In summary, although economic growth is slowing and further headwinds exist, the deployment of lockdown savings by the UK consumer, a strong labour market and additional fiscal support from the Government should support the possibility of a soft landing. However, the outlook is finely balanced as inflation pressures persist and there remains uncertainty around the level and nature of fiscal support the Government will announce over the coming months.

What is the outlook for corporate bonds?

We focus on three core factors when assessing corporate bond markets; fundamentals, valuations and technical.


Starting with fundamentals, companies are reporting good results, with leverage levels decreasing and interest coverage high, leading to credit upgrades. While the global default rate is set to rise as the economy weakens, it is projected to remain below average, unless there is a significant further deterioration in the global economy.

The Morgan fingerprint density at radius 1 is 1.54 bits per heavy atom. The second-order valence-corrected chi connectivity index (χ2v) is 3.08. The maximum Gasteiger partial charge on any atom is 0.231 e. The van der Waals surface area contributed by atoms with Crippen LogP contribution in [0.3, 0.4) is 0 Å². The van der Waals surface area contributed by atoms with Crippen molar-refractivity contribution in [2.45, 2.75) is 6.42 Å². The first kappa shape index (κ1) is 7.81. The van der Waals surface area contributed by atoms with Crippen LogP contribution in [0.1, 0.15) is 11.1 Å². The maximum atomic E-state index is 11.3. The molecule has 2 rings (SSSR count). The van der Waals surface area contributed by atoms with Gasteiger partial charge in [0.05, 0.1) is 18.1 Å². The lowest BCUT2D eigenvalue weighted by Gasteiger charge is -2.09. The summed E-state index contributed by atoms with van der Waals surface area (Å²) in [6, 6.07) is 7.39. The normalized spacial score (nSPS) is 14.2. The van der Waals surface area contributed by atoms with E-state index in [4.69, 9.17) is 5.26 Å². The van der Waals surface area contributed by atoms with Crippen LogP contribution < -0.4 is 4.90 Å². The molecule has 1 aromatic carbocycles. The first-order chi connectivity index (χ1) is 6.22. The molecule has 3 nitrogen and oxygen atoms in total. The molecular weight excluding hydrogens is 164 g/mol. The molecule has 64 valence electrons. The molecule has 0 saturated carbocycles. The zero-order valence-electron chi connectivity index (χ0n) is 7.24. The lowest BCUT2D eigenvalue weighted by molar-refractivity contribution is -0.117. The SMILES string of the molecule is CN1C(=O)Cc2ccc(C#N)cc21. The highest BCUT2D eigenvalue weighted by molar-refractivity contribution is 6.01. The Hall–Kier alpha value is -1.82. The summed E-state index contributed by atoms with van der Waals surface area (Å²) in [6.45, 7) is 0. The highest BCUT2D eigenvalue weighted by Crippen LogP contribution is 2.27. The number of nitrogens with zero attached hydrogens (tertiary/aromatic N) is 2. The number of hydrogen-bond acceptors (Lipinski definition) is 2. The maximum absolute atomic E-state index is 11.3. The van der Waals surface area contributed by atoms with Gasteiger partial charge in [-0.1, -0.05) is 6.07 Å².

Valuations have already moved to reflect the more challenging and uncertain macro-economic environment. Global credit spreads have risen sharply from last year’s lows and are close to the long-term average, or just above the average for sterling corporate bonds. It is worth noting that credit spreads have only temporarily traded wider than that longer-term average over the past decade, so relative to more recent history they are now at attractive levels. That suggests that valuations are supportive, a meaningful shift from the somewhat stretched valuations of last year.


Technical factors appear mixed, despite the big negative impact from central banks reversing their quantitative easing plans and announcing measures to actively sell the stock of bonds that they have accumulated. That takes away a huge source of buying support that had helped push bond yields to record lows and squeeze credit spreads. However, most of these changes have already been announced and are already impacting markets. We would focus on the offsetting positive factors, with a reduction in supply of new bonds. This is not just temporary disruption resulting from the Russia/Ukraine war as after several years of record issuance, the rise of bond yields means that refinancing is no longer compelling. Companies have also improved their balance sheets and raised cash over this period. With the slackening of economic growth likely to put some planned capital expenditure plans on hold, the new demand for new finance is reduced. That suggests the overall technical outlook is neutral, rather than negative.